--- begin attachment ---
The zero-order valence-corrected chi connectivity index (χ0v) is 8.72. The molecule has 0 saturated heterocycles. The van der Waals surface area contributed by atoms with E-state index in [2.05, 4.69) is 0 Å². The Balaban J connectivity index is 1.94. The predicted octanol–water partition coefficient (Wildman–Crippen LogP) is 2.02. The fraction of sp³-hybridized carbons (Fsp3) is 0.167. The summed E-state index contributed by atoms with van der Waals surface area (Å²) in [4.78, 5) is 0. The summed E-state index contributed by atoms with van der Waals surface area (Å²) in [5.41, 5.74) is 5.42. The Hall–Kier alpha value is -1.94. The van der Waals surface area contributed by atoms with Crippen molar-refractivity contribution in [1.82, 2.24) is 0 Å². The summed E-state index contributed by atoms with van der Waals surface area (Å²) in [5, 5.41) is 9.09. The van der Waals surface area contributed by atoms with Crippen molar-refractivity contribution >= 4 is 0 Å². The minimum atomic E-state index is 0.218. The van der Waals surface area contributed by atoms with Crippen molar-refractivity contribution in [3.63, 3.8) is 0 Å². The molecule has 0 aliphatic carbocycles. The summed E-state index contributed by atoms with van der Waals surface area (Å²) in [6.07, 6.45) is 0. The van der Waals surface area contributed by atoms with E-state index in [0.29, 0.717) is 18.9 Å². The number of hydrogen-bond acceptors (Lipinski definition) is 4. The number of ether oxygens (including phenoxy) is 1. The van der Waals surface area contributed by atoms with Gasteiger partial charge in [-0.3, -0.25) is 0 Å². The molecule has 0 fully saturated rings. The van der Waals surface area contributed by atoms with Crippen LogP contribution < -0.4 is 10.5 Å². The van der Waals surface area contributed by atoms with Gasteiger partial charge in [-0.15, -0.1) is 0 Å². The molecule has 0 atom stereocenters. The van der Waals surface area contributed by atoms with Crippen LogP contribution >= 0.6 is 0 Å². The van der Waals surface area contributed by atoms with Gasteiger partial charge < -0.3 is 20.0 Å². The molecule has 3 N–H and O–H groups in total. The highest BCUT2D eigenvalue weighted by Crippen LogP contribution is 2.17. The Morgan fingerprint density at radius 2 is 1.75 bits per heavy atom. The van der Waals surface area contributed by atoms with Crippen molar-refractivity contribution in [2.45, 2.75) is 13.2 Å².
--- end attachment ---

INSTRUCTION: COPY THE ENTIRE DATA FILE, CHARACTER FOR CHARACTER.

The zero-order valence-corrected chi connectivity index (χ0v) is 8.72. The molecule has 0 saturated heterocycles. The van der Waals surface area contributed by atoms with E-state index in [2.05, 4.69) is 0 Å². The Balaban J connectivity index is 1.94. The predicted octanol–water partition coefficient (Wildman–Crippen LogP) is 2.02. The fraction of sp³-hybridized carbons (Fsp3) is 0.167. The summed E-state index contributed by atoms with van der Waals surface area (Å²) in [4.78, 5) is 0. The summed E-state index contributed by atoms with van der Waals surface area (Å²) in [5.41, 5.74) is 5.42. The Hall–Kier alpha value is -1.94. The van der Waals surface area contributed by atoms with Crippen molar-refractivity contribution in [1.82, 2.24) is 0 Å². The summed E-state index contributed by atoms with van der Waals surface area (Å²) in [5, 5.41) is 9.09. The van der Waals surface area contributed by atoms with Crippen molar-refractivity contribution >= 4 is 0 Å². The minimum atomic E-state index is 0.218. The van der Waals surface area contributed by atoms with Crippen molar-refractivity contribution in [3.63, 3.8) is 0 Å². The molecule has 0 aliphatic carbocycles. The summed E-state index contributed by atoms with van der Waals surface area (Å²) in [6.07, 6.45) is 0. The van der Waals surface area contributed by atoms with E-state index in [0.29, 0.717) is 18.9 Å². The number of hydrogen-bond acceptors (Lipinski definition) is 4. The number of ether oxygens (including phenoxy) is 1. The van der Waals surface area contributed by atoms with Gasteiger partial charge in [-0.3, -0.25) is 0 Å². The molecule has 0 fully saturated rings. The van der Waals surface area contributed by atoms with Crippen LogP contribution < -0.4 is 10.5 Å². The van der Waals surface area contributed by atoms with Gasteiger partial charge in [-0.15, -0.1) is 0 Å². The molecule has 0 atom stereocenters. The van der Waals surface area contributed by atoms with Crippen LogP contribution >= 0.6 is 0 Å². The van der Waals surface area contributed by atoms with Gasteiger partial charge < -0.3 is 20.0 Å². The molecule has 3 N–H and O–H groups in total. The highest BCUT2D eigenvalue weighted by Crippen LogP contribution is 2.17. The Morgan fingerprint density at radius 2 is 1.75 bits per heavy atom. The van der Waals surface area contributed by atoms with Crippen molar-refractivity contribution in [2.45, 2.75) is 13.2 Å².